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Pharmacists warn that €2.50 prescription levy is hitting patients hard

Medical card holders are being affected by the €2.50 charge per item, pharmacists say.

Image: Sam Boal/Photocall Ireland

PHARMACISTS HAVE WARNED that the prescription levy introduced in the last Budget is making medical card holders less likely to buy their prescription drugs.

In a survey, a large number of medical card patients  said they would think twice about filling a prescription because of the charge.

The controversial €2.50 levy  was deeply unpopular when it was introduced by the Fianna Fáil led-government in 2010, and was increased by the current government last December.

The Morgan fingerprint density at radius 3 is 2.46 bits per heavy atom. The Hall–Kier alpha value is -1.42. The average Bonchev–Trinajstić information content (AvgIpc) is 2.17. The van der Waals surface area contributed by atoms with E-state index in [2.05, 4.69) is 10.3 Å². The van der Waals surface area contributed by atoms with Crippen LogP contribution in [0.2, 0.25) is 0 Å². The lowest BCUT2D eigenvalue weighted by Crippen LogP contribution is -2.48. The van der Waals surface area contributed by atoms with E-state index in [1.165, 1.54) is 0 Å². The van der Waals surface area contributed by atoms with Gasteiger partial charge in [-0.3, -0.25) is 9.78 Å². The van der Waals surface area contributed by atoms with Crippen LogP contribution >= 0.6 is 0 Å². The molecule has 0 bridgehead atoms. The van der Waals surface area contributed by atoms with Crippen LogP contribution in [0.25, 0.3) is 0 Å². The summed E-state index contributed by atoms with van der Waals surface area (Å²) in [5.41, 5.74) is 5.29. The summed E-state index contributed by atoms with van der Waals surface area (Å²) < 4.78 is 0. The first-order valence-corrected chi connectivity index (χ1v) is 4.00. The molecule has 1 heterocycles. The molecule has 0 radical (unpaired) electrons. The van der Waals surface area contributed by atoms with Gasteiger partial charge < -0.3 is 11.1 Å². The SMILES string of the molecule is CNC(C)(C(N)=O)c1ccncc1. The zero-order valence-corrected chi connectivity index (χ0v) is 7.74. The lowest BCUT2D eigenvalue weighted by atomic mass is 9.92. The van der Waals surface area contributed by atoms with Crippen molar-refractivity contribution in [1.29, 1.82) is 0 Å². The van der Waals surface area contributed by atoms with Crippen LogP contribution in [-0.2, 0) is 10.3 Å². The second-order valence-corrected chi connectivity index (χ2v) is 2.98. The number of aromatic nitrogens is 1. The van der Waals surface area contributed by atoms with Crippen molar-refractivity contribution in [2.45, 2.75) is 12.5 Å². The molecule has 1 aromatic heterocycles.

Speaking at the start of the national conference of the Irish Pharmacy Union today, incoming president Kathy Maher said the government should introduce an exemption for patients who are homeless, in palliative care, or in residential care settings.

“As pharmacists, we are very concerned that the hike in the levy is having a significant impact on medicine usage,” said Maher.

“We need to make sure that vulnerable patients are encouraged to take prescribed medicines, not discouraged from doing so”.

The poll by Behaviour & Attitudes for IPU found that 38 per cent of medical card patients would have second thoughts about filling a prescription because of the levy,.

Since the last Budget, people with a medical card have to pay a charge of €2.50 per item, up to a maximum of €25 per family.

The charge was originally introduced in 2010 as a 50 cent levy, but has increase in subsequent Budgets.

Read: Pharmacists: New drugs list will save patients and State money > 

Read: Pharmaceuticals should be much cheaper – ESRI > 

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